Changing Default Resolution of Windows Timer To Increase Graphics Speed

Hello Everyone,

I am attempting to change the default resolution of Windows Timer for Xojo, and Xojo doesn’t seem to respond to this global change. The current limitation is about 15 milliseconds (see Limitations On Microsoft Windows ). A time of 15 milliseconds has a maximum frames-per-second game refresh rate of about 62 fps which shows flickering of the screen. The reason for this change is to use the timer for refreshing graphics instead of requiring a thread for firing - which causes issues with accessing Windows1 for even the most basic of changes.

The default global timer limitation can be modified with the NTSetTimerResolution C++ command by using a Xojo Declare and an example program has been made which changes the resolution from 15,600 100ths of a nanosecond (15.6 milliseconds) to 9,000 100th of a millisecond (0.9 milliseconds) and an be downloaded here:

Example 12-02 - Modifiy NtSetTimerResolution.

After running various Canvas and OpenGL examples with the lower millisecond setting (0.9 millisecond global refresh rate), there is no change with the default timer firing, and it remains at about 15.6 milliseconds instead of 0.9 milliseconds.

Is there something that I am missing, or that can be changed to modify the default firing of the timer in Xojo on Windows? I am open to suggestions :slight_smile:

perhaps this helps?

plus if your refresh rate exceeds that of the monitor you should not be able to percieve a flicker… for that matter, if your FPS exceeds even 24fps it should be hard to percieve it… since that is the retention period of most peoples eyes (and why movies were shot at that speed (on film)…digital is faster these days)

Thanks for the comments Dave. I seem to remember reading how the clock interrupt is related to the Intel chip, which has about a 2.81 GHz speed - thats alot of cycles per second. The NtSetTimerResolution is designed to modify the global timer resolution for media to allow programs to increase their updates for games and video. NtSetTimerResolution can be set to 0.5 milliseconds on my specific machine, instead of the default 15.6 ms.

I like where you are going with this. I have a 1920x1080 monitor, and the refresh rate of the hardware on an Mini Displayport using DVI is 240 frames per second, which is well above the 24 fps. The hardware doesn’t seem to be the issue, and when using a thread can provide very fast frames per second - Here is some of the test data from a previous post: Speed

Computer No Mouse Movement (fps) Mouse Movement (fps) Surface Book (VGA) 1700-1900 2500-2800 Mac Mini (Late 2009) 50-61 56-61 Mac Mini (Late 2012) 60 61 ASUS 1000-2300 3100-3300 Surface Pro I 900-1400 1300-1500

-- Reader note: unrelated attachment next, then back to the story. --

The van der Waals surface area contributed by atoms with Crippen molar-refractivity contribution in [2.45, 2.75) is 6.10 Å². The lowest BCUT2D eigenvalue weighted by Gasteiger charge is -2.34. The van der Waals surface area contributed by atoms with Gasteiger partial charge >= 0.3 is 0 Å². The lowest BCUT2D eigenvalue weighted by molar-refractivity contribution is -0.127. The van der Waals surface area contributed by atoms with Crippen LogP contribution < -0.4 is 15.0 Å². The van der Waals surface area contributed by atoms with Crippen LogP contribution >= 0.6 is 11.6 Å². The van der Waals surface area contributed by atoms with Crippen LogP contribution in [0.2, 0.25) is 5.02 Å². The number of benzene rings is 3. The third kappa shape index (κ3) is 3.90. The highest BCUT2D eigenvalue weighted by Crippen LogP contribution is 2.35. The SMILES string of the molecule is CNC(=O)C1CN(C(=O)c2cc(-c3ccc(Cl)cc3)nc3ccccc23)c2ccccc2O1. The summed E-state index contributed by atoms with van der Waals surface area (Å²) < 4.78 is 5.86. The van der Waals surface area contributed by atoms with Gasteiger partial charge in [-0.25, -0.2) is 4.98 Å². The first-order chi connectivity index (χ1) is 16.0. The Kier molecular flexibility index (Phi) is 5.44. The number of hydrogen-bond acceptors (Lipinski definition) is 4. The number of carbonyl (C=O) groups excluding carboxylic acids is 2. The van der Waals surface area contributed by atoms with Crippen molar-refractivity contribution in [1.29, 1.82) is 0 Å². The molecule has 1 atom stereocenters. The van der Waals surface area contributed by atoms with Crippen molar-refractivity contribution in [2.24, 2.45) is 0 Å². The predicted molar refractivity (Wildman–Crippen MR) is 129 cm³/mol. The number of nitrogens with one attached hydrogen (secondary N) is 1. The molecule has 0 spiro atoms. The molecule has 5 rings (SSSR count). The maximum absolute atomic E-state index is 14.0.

The Windows computer seems to be able to have a high frames per second output, along with the ability to process and render code extremely fast. There seems to be something that I don’t understand with the Timer in Xojo that causes flickering - which is likely below the 24 frames per second that is mentioned. My thought (which may be incorrect) is to lower the refresh rate of the global timer from 15.6 milliseconds (62 fps) to 0.5 milliseconds (2000 fps).

I don’t know the answer, and it doesn’t hurt to ask. Thanks for your thoughts Dave, and it seems like there might be something else in the background of Xojo with the timer that I am not aware.

My suspicion would be that by the time you get a chance to make the call to change the resolution its far to late to alter what the framework is going to use

This could definitely be a possibility. I placed the NTSetTimerResolution code in the App.Open event before creating a timer in an attempt to change the timer resolution before other code begins, and there was no change. The resolution may need to be set earlier than that.

A LOT of code has run by the time YOU get to “App.Open” :slight_smile:

Maybe we need an “App.OpenBeforeFrameworkIsLoaded” event? :wink:

You misspelled it
It should be App.YouCantLoadOrRunAnything BeforeTheFrameworksAreSetUp() event :slight_smile:

Ok, these comments answer my question. My assumption is that I’ll continue to use the Thread:Timer pair where appropriate.

Just thinking out loud, I wonder how a declare to the C++ timer would work? I’ll look at that another day.

Thanks folks.

Try TimerMBS. It works much faster on Windows. At least at 5ms.